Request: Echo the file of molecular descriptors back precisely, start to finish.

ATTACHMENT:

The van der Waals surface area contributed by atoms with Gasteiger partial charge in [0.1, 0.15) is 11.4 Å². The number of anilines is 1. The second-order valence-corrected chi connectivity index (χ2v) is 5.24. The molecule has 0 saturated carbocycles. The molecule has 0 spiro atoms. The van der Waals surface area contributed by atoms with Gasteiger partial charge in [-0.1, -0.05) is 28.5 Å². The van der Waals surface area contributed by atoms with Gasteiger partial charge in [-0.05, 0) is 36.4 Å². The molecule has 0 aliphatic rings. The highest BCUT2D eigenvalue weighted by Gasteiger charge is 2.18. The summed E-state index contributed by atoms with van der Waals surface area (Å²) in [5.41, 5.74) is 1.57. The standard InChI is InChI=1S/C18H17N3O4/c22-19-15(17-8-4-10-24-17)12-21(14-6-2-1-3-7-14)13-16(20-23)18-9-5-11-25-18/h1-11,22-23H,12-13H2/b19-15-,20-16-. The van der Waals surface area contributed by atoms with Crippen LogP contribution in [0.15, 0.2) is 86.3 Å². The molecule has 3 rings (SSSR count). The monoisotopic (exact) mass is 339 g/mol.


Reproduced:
The van der Waals surface area contributed by atoms with Gasteiger partial charge in [0.1, 0.15) is 11.4 Å². The number of anilines is 1. The second-order valence-corrected chi connectivity index (χ2v) is 5.24. The molecule has 0 saturated carbocycles. The molecule has 0 spiro atoms. The van der Waals surface area contributed by atoms with Gasteiger partial charge in [-0.1, -0.05) is 28.5 Å². The van der Waals surface area contributed by atoms with Gasteiger partial charge in [-0.05, 0) is 36.4 Å². The molecule has 0 aliphatic rings. The highest BCUT2D eigenvalue weighted by Gasteiger charge is 2.18. The summed E-state index contributed by atoms with van der Waals surface area (Å²) in [5.41, 5.74) is 1.57. The standard InChI is InChI=1S/C18H17N3O4/c22-19-15(17-8-4-10-24-17)12-21(14-6-2-1-3-7-14)13-16(20-23)18-9-5-11-25-18/h1-11,22-23H,12-13H2/b19-15-,20-16-. The van der Waals surface area contributed by atoms with Crippen LogP contribution in [0.15, 0.2) is 86.3 Å². The molecule has 3 rings (SSSR count). The monoisotopic (exact) mass is 339 g/mol.